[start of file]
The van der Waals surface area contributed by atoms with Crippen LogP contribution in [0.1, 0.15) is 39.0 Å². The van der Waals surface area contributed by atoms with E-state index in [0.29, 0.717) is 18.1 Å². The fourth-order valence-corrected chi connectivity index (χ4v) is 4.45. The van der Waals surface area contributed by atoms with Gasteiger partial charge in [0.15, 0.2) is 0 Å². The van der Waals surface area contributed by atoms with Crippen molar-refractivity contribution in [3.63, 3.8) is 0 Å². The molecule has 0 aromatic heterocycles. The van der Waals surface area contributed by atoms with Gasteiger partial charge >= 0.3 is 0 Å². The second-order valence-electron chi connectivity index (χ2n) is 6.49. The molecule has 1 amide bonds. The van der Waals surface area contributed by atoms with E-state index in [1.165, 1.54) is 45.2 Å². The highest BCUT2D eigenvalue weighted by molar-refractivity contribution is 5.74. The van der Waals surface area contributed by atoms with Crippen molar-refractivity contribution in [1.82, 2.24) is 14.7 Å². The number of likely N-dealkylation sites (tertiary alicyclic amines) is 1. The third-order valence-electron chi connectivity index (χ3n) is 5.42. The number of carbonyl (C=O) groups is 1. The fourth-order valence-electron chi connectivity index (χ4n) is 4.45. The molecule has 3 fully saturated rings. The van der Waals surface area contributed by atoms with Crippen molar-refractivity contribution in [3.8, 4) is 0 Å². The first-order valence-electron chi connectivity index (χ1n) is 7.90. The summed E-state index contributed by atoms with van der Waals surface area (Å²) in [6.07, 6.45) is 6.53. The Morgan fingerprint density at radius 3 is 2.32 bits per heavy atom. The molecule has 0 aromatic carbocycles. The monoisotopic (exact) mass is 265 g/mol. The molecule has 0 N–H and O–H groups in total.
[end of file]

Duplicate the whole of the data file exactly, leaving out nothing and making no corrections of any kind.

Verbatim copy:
The van der Waals surface area contributed by atoms with Crippen LogP contribution in [0.1, 0.15) is 39.0 Å². The van der Waals surface area contributed by atoms with E-state index in [0.29, 0.717) is 18.1 Å². The fourth-order valence-corrected chi connectivity index (χ4v) is 4.45. The van der Waals surface area contributed by atoms with Gasteiger partial charge in [0.15, 0.2) is 0 Å². The van der Waals surface area contributed by atoms with Crippen molar-refractivity contribution in [3.63, 3.8) is 0 Å². The molecule has 0 aromatic heterocycles. The van der Waals surface area contributed by atoms with Gasteiger partial charge >= 0.3 is 0 Å². The second-order valence-electron chi connectivity index (χ2n) is 6.49. The molecule has 1 amide bonds. The van der Waals surface area contributed by atoms with E-state index in [1.165, 1.54) is 45.2 Å². The highest BCUT2D eigenvalue weighted by molar-refractivity contribution is 5.74. The van der Waals surface area contributed by atoms with Crippen molar-refractivity contribution in [1.82, 2.24) is 14.7 Å². The number of likely N-dealkylation sites (tertiary alicyclic amines) is 1. The third-order valence-electron chi connectivity index (χ3n) is 5.42. The number of carbonyl (C=O) groups is 1. The fourth-order valence-electron chi connectivity index (χ4n) is 4.45. The molecule has 3 fully saturated rings. The van der Waals surface area contributed by atoms with Crippen molar-refractivity contribution in [3.8, 4) is 0 Å². The first-order valence-electron chi connectivity index (χ1n) is 7.90. The summed E-state index contributed by atoms with van der Waals surface area (Å²) in [6.07, 6.45) is 6.53. The Morgan fingerprint density at radius 3 is 2.32 bits per heavy atom. The molecule has 0 aromatic carbocycles. The monoisotopic (exact) mass is 265 g/mol. The molecule has 0 N–H and O–H groups in total.